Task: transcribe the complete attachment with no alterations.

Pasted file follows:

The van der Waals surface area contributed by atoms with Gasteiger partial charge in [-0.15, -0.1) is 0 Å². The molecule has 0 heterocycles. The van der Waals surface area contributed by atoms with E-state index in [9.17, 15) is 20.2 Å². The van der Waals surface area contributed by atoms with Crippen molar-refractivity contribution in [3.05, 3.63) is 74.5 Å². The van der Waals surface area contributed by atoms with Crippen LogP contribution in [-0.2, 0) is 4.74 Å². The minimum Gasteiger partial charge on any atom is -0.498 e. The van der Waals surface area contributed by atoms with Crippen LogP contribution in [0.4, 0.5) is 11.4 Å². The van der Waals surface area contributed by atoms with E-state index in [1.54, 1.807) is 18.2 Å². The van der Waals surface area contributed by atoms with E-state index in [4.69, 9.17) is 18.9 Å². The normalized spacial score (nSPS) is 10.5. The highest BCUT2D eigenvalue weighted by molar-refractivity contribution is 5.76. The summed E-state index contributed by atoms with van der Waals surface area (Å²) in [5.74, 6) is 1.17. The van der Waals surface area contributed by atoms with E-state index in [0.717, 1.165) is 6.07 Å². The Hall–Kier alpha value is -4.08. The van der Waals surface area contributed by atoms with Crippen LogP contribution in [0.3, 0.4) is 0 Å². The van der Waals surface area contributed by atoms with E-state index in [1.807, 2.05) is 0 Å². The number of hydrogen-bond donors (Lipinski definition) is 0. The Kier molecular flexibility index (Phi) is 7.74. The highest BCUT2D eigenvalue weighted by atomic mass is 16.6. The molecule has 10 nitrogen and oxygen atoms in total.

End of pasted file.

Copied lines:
The van der Waals surface area contributed by atoms with Gasteiger partial charge in [-0.15, -0.1) is 0 Å². The molecule has 0 heterocycles. The van der Waals surface area contributed by atoms with E-state index in [9.17, 15) is 20.2 Å². The van der Waals surface area contributed by atoms with Crippen molar-refractivity contribution in [3.05, 3.63) is 74.5 Å². The van der Waals surface area contributed by atoms with Crippen LogP contribution in [-0.2, 0) is 4.74 Å². The minimum Gasteiger partial charge on any atom is -0.498 e. The van der Waals surface area contributed by atoms with Crippen LogP contribution in [0.4, 0.5) is 11.4 Å². The van der Waals surface area contributed by atoms with E-state index in [1.54, 1.807) is 18.2 Å². The van der Waals surface area contributed by atoms with E-state index in [4.69, 9.17) is 18.9 Å². The normalized spacial score (nSPS) is 10.5. The highest BCUT2D eigenvalue weighted by molar-refractivity contribution is 5.76. The summed E-state index contributed by atoms with van der Waals surface area (Å²) in [5.74, 6) is 1.17. The van der Waals surface area contributed by atoms with E-state index in [0.717, 1.165) is 6.07 Å². The Hall–Kier alpha value is -4.08. The van der Waals surface area contributed by atoms with Crippen LogP contribution in [0.3, 0.4) is 0 Å². The van der Waals surface area contributed by atoms with E-state index in [1.807, 2.05) is 0 Å². The number of hydrogen-bond donors (Lipinski definition) is 0. The Kier molecular flexibility index (Phi) is 7.74. The highest BCUT2D eigenvalue weighted by atomic mass is 16.6. The molecule has 10 nitrogen and oxygen atoms in total.